It is very expensive to win customers. Keeping customers should be a paramount
concern. Determining what customers need in terms of service level and delivering
upon those needs in a cost-effective and efficient manner should be a key concern
of the logistics function. A goal should be “ DO IT RIGHT THE FIRST TIME” to prevent
complains from ever occurring. A recent study indicates that for every customer
that complains, as many as 19 (out of 100) choose to stop doing business with the
organization and usually tell their associates about their negative experience.

Customer Service vs. Logistics Cost

The total of logistics expenditures such as carrying inventory, transportation, and


information/order processing can be viewed as the company’s expenditures on
customer service. The objective is to provide the organization with the lowest total
logistics costs, given a specific customer service level. In some cases simultaneous
improvement may occur in multiple areas, and the organization reduce its total cost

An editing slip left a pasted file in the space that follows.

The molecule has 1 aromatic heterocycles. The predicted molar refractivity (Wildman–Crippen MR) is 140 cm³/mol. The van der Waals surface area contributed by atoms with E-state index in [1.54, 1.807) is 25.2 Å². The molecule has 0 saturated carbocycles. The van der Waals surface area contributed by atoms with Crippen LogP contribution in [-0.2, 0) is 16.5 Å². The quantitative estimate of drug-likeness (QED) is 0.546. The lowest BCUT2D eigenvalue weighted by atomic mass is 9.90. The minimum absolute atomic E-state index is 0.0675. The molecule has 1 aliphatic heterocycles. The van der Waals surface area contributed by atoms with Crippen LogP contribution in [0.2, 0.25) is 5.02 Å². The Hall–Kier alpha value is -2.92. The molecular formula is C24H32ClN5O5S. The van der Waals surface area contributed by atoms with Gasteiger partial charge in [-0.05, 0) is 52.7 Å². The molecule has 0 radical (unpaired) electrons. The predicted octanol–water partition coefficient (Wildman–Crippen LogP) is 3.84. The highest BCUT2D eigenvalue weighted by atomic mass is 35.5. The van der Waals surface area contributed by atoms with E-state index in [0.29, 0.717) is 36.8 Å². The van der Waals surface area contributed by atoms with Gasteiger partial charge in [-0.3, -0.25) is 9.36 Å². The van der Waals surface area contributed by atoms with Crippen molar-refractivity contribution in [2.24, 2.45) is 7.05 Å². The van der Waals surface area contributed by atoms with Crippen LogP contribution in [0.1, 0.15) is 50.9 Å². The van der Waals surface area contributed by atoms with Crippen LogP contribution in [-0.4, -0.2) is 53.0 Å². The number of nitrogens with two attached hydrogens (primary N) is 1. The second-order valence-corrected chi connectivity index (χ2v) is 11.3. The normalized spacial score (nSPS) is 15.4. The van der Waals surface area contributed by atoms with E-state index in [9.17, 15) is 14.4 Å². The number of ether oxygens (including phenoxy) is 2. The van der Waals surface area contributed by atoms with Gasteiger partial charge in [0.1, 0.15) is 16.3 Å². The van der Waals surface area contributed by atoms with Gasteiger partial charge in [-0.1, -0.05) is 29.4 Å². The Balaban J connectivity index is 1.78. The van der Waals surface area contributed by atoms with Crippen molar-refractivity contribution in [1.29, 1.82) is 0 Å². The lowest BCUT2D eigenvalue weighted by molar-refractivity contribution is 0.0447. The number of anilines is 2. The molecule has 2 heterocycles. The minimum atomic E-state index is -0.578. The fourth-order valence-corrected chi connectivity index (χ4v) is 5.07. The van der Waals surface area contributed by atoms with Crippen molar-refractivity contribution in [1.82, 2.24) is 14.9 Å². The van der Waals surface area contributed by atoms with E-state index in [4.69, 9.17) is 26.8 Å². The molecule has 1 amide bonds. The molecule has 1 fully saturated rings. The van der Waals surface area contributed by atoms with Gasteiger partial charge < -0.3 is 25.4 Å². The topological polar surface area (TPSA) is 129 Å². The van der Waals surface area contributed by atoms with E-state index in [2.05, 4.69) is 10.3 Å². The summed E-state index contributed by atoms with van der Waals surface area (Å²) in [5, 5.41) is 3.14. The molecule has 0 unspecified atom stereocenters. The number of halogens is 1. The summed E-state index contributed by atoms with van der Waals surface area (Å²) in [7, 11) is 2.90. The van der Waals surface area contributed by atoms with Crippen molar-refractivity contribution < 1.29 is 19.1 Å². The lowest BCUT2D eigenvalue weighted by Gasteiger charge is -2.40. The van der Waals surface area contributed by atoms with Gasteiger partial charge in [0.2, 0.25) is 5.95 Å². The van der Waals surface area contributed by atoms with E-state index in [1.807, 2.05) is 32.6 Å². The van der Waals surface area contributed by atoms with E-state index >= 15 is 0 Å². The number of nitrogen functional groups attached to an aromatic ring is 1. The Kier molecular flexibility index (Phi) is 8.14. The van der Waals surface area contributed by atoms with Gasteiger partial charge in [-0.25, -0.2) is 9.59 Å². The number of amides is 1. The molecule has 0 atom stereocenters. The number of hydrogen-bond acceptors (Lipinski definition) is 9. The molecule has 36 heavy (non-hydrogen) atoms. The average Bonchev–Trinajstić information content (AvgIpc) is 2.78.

while providing improved customer service. This is only possible by taking the
perspective of the total system in the long run.

Channel of distribution

A channel of distribution can be defined as the collection of organizational units,


institutions or agencies within or external to the manufacturer, which performs the
functions that support product marketing. The marketing functions are pervasive,
they include buying, selling, transporting, storing, grading, financing, bearing
market risk and providing marketing information. Any organizational unit, institution
or agency that performs one or more of the marketing functions is a member of a
channel of distribution.

Channel of distribution structure

The structure of a channel of distribution is determined by the marketing functions


that specific organizations perform. Some channel members perform single
functions; carriers transport products and public warehouses store them. Others,
such as third party logistics an wholesalers perform multiple functions. Channel
structure affects control over the performance of functions, the speed of delivery
and communications and the cost of operations.

The specific structure depends to a large extent on the nature of the product and
the firm’s target market. There is no “best” channel structure within the framework
of the firm’s corporate and marketing objectives, its operating philosophy, its
strengths and weaknesses and its infrastructure of manufacturing facilities and
warehouses. If the firm has targeted multiple market segments, management may
have to develop multiple channels to service these markets efficiently

Channel of distribution structure


Channel structure may be viewed as a function of product life cycle, logistics